Before the procedure
The procedure is carried out in a specially equipped laser room. There is no need for a special surgical setup. The procedure is carried out on an outpatient basis.
First, the nurse will check your near and distance vision. So, you must bring your glasses with you if you have been using them.
After you are comfortably settled, your eye will be numbed with an eye drop. After a few minutes, your doctor will then apply another eye drop to dilate your pupil.
A contact lens will then be placed on your eye to focus the laser beam on the target (posterior capsule). The contact lens will also help keep your eyelids separated so that you will not blink. Also, it prevents small movements of your eye. A gel-like substance will be placed on the surface of your eye to protect them.
During the procedure
During the procedure, you will be asked to place your chin on the frame of the laser machine, which has a chin rest and handles for you to hold on to. The ophthalmologist will use a bright light to illuminate your eyes.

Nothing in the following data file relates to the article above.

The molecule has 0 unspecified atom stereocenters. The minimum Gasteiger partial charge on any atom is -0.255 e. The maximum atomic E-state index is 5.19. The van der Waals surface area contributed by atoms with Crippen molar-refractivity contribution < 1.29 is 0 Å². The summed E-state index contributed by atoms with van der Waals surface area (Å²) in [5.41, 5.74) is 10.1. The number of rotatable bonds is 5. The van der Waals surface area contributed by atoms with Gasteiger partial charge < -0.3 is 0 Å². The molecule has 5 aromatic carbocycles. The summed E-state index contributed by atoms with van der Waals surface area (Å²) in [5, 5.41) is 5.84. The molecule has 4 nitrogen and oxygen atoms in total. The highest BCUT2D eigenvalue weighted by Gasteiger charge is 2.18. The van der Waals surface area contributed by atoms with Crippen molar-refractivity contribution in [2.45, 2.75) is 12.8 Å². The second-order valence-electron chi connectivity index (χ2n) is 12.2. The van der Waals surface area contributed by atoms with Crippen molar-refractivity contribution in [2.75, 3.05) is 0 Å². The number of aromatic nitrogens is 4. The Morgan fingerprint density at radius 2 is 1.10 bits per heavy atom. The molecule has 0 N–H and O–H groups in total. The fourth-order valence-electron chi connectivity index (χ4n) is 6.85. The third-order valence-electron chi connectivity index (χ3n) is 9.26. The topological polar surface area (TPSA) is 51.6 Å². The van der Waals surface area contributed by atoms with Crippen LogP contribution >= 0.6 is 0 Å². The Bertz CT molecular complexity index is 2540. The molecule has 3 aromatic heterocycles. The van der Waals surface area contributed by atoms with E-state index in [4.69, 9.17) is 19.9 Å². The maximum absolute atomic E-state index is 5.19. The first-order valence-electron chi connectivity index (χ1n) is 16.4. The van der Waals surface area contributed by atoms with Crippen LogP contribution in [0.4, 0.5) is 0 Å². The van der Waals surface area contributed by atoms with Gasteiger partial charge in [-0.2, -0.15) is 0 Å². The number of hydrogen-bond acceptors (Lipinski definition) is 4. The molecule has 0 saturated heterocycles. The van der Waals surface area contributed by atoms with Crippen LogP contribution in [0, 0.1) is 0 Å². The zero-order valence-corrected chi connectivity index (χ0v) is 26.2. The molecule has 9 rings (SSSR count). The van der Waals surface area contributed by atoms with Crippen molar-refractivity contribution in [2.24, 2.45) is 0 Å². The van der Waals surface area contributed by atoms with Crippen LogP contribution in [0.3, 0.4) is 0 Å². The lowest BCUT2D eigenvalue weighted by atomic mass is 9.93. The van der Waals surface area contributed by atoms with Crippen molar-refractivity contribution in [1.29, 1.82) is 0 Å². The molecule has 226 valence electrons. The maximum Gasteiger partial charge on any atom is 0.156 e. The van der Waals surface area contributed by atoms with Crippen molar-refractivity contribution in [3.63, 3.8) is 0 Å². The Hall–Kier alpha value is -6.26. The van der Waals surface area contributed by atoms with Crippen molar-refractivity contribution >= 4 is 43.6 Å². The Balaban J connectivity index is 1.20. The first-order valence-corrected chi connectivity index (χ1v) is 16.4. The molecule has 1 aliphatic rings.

Next, you will hear a clicking noise, which is the noise of a laser machine being fired. You will not feel any pain but just some vibrations.
The laser makes small holes in the posterior capsule. The small holes join to form an opening in the capsule.
You must keep your eyes and head still during the treatment. However, should you need to move your head or eye, you should inform the doctor first.
The procedure will take just minutes to complete. But, you will need some time to prepare for the procedure, and you will also need time for aftercare. So, you can expect to be in the eye clinic for about 2 hours.
After the procedure
After the procedure, your vision will appear temporarily obscured due to the bright light released from the laser machine. Usually, normal vision will begin to return after 5 to 10 minutes in a series of colors but will remain blurred for 4 to 6 hours due to the effect of dilating eye drops.